Seabird colonies as relevant sources of pollutants in Antarctic ecosystems: Part 2 - Persistent Organic Pollutants

Abstract : Despite typically not being taken into account (usually in favour of the "Global Distillation" process), the input of Persistent Organic Pollutants (POPs) via biological activity can be indeed relevant at the local scale in terrestrial Polar environments when seabird colonies are considered. The fact that seabirds bioaccumulate and biomagnify those POPs, gather in large numbers and excrete on land during their reproductive season can act locally as relevant secondary source of the same contaminants. The first part of this study indicated that these colonies act as so for several essential and non-essential trace elements and this second part tests the same hypothesis concerning POPs using the very same samples. Lichens (n=55), mosses (n=58) and soil (n=37) were collected in 13 locations within the South Shetlands Archipelago during the austral summers of 2013-14 and 2014-15. They were divided in colony (within the colony itself for soil and bordering it for vegetation) and control (at least 150m away from any colony interference), analysed for POPs: organochlorine pesticides, polychlorinated byphenyls (PCBs) and polybrominated diphenyl ethers (PBDEs); and stable isotopes (C and N). Results showed that colonies act clearly as a secondary source for PCBs and likely for HCB. As in the first part, probable local sources other than the colonies themselves are hypothesised due to high concentrations found in control sites. Again, soil seemed the most adequate matrix for the intended purposes especially because of some particularities in the absorption of animal derived organic matter by vegetation, pointed out by stable isotope analyses.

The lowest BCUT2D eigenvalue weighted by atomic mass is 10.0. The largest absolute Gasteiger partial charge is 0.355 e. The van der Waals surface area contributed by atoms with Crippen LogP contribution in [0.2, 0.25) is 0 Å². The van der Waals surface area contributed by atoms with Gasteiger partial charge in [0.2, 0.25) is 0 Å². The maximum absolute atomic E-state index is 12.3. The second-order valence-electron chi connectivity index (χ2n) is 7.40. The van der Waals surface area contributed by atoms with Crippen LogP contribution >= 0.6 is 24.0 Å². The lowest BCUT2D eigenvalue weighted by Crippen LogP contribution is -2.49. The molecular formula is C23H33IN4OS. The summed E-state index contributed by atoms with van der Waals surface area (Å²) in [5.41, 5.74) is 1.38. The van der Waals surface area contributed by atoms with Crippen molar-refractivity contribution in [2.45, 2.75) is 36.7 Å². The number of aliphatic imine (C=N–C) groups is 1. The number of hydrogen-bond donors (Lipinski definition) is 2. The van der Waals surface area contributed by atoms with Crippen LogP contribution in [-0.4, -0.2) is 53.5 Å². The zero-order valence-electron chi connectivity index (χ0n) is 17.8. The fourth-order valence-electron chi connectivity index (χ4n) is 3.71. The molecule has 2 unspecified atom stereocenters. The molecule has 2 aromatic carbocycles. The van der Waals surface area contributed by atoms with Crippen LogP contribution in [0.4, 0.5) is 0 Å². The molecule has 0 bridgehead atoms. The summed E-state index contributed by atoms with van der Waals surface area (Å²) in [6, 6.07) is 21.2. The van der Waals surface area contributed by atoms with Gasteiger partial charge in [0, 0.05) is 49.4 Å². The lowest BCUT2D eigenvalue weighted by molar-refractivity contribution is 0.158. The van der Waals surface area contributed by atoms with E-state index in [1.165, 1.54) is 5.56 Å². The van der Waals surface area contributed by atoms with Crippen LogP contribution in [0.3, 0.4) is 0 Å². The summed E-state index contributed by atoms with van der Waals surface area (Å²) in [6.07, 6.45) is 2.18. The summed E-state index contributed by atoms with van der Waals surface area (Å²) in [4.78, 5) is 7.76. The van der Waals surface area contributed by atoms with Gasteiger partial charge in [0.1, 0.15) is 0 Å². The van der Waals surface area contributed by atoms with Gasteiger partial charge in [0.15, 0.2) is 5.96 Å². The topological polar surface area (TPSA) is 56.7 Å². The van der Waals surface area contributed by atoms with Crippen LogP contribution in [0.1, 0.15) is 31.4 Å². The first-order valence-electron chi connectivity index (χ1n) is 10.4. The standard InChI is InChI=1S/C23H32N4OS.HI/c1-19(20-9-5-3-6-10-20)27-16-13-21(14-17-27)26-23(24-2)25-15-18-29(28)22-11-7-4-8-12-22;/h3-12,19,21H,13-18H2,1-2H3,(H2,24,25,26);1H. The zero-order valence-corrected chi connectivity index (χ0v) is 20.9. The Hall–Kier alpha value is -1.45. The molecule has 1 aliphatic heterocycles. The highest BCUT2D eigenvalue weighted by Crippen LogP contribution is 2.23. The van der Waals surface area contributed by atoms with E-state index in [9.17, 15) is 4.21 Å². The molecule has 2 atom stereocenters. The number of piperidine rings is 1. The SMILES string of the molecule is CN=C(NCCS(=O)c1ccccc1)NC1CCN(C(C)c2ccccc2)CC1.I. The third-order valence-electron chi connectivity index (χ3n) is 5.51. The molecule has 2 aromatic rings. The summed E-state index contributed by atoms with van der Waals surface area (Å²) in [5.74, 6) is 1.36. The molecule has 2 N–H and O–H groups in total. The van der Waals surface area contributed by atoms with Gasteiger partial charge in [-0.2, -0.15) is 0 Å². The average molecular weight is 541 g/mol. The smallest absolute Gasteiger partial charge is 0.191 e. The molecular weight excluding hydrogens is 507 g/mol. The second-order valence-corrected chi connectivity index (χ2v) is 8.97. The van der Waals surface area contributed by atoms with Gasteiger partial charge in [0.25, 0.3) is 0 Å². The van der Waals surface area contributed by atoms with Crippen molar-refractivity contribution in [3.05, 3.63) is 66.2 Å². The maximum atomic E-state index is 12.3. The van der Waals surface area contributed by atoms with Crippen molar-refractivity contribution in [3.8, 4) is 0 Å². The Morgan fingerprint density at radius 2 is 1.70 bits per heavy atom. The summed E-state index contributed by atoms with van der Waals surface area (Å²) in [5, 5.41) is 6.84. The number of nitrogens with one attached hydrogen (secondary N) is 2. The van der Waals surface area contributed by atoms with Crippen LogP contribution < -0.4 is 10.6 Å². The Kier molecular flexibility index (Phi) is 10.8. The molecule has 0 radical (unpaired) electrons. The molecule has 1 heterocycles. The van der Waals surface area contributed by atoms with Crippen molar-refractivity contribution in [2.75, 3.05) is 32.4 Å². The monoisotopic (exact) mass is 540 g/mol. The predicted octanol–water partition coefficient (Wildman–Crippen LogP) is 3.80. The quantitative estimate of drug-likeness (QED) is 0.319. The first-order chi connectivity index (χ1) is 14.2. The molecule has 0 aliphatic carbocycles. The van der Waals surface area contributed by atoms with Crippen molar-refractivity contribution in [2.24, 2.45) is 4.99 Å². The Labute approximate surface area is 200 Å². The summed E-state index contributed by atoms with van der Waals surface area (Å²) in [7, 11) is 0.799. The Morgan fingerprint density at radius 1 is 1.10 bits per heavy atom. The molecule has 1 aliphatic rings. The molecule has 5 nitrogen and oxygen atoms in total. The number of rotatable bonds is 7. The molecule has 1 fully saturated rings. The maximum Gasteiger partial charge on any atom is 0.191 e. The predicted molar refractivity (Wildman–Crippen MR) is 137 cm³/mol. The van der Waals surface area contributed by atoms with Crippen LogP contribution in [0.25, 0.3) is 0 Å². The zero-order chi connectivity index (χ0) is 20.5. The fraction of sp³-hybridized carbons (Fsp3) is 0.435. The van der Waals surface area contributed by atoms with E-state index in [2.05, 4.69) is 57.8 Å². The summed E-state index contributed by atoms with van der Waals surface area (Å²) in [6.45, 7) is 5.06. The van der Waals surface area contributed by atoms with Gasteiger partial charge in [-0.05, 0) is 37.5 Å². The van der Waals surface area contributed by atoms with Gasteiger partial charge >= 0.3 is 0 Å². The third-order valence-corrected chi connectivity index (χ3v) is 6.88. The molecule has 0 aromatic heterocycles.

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C.V.Z. Cipro, P. Bustamante, S. Taniguchi, J. Silva, M.V. Petry, et al.. Seabird colonies as relevant sources of pollutants in Antarctic ecosystems: Part 2 - Persistent Organic Pollutants. Chemosphere, Elsevier, 2019, 214, pp.866-876. ⟨10.1016/j.chemosphere.2018.09.030⟩. ⟨hal-02338813⟩



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